Water Rocket Launch Report Menu:
U.S. Water Rockets was founded with the goal of achieving the water rocket altitude record. Follow our launches as we developed the world record water rockets, launch and deployments systems, electronics and more.
From our earliest flights in 2003 with X-1 to our first camera flights with X-7 The first flight of a water rocket with a HD camera, the flight that set the world record for the most
cameras ever flown on a single flight and more.
X-10 Water Rocket crashes and results in the total loss of a video camera and altimeter earlier today during a shakedown flight of a Water Rocket designed to set the World Record for Altitude. The launch went perfectly, but when the rocket went through apogee at nearly 1,200 feet it deployed a parachute which somehow separated from the rocket.
A recovery crew for U.S. Water Rockets successfully retrieved the World Record Holding X-10 Water Rocket from a precarious position in a tree, where it had been lodged for 3 weeks. This flight insured the development of our tracking and telemetry system.
HD Camera Test
The successful construction & testing of the remarkable new C-7 payload bay, the first ever payload section to loft a High Definition Water Rocket Video Camera
HD Camera Test II
C-7 is the highest resolution Movie Camera to ever fly aboard a Water Rocket, and was designed to outperform its predecessor, C-6 in resolution and framerate. In the second round of test flights, C-7 performed spectacularly, producing very smooth clear video with every test.
Rapid Deploy Parachute
The latest round of test flights which allowed ground observers to view and photograph a new design parachute in action. The entire deployment process was easily visible with binoculars from the ground, making the performance of the new system easy to evaluate. As a backup, in case the ground observations failed to produce conclusive performance data, we installed an innovative "ChuteCam" system in place of the WRA2 required Apogee camera. The ChuteCam uses a series of prisms to bend light and give the ChuteCam a reverse angle view, perfect for observing the parachute unfurling behind the rocket after deploy.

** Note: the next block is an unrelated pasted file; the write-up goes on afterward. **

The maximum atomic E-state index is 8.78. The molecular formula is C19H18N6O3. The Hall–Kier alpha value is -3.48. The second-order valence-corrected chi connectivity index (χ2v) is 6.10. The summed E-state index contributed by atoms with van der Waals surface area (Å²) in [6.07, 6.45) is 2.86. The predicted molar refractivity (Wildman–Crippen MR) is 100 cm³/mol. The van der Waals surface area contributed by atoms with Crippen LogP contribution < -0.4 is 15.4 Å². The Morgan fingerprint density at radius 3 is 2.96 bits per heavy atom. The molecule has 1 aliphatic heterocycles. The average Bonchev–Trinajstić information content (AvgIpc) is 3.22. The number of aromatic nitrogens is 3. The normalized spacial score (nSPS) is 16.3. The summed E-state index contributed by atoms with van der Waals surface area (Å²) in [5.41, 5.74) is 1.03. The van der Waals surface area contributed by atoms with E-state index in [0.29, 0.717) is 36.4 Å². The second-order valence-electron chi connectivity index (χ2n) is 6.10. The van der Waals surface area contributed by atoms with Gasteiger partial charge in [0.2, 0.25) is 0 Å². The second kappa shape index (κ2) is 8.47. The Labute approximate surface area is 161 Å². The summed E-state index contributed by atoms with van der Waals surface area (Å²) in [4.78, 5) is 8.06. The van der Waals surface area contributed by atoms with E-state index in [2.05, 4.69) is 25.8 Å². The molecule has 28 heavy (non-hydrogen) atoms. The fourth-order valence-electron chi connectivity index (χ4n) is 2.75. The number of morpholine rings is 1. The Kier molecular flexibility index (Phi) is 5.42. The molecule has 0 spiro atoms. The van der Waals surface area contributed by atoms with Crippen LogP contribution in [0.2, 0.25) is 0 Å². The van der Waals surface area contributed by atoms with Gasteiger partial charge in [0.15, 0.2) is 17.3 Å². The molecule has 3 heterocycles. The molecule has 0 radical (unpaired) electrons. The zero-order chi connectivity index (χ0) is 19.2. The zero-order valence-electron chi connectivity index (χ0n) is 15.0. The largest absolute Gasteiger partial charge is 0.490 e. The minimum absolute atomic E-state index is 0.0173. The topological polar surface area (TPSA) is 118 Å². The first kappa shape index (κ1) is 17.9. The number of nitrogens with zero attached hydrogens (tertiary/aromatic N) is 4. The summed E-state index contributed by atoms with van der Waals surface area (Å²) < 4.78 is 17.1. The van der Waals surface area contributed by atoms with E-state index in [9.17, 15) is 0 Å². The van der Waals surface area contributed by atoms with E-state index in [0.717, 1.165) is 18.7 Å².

Crash from 1,819 Feet
While attempting to set a new WRA2 record altitude, parachute failure dooms X-12 and inspires herculean data recovery effort to recover the video from the destroyed camera.
Although not an official record due to a second flight did not occur due to lack of daylight, X-12 becomes the first Water Rocket ever to surpass 2,000 feet.
X-12 reaches an unprecedented altitude of 2,088 feet (636 m) on a clear summer afternoon with great visibility and bright sunshine. Unfortunately, when the rocket was recovered the water tight bulkhead seals of the payload section appeared to have cracked under the tremendous acceleration of launch and allowed water to fill the electronics bay upon splashdown.
Launch Report of our X-12 Carbon Fiber High Pressure Water Rocket conducted to test our new HD camera and electronics payload during freezing cold weather conditions which resulted in a near disaster when the parachute failed, only to be saved at the last second by a tree.
Our B-2 Water Rocket was test flown with an unofficial word record of 7 onboard cameras in order to record video of a test of some enhancements to our free ServoChron Servo Deploy Timer Software, and our newly invented Axial Parachute Deploy Recovery Ejection System. This Launch Report contains the details of the launch and the results of the flight, including failure analysis and data logs.
- Boosted Glider
Can a paper glider be launched from a water rocket. Find out in the boosted glider article.
- Boosted Glider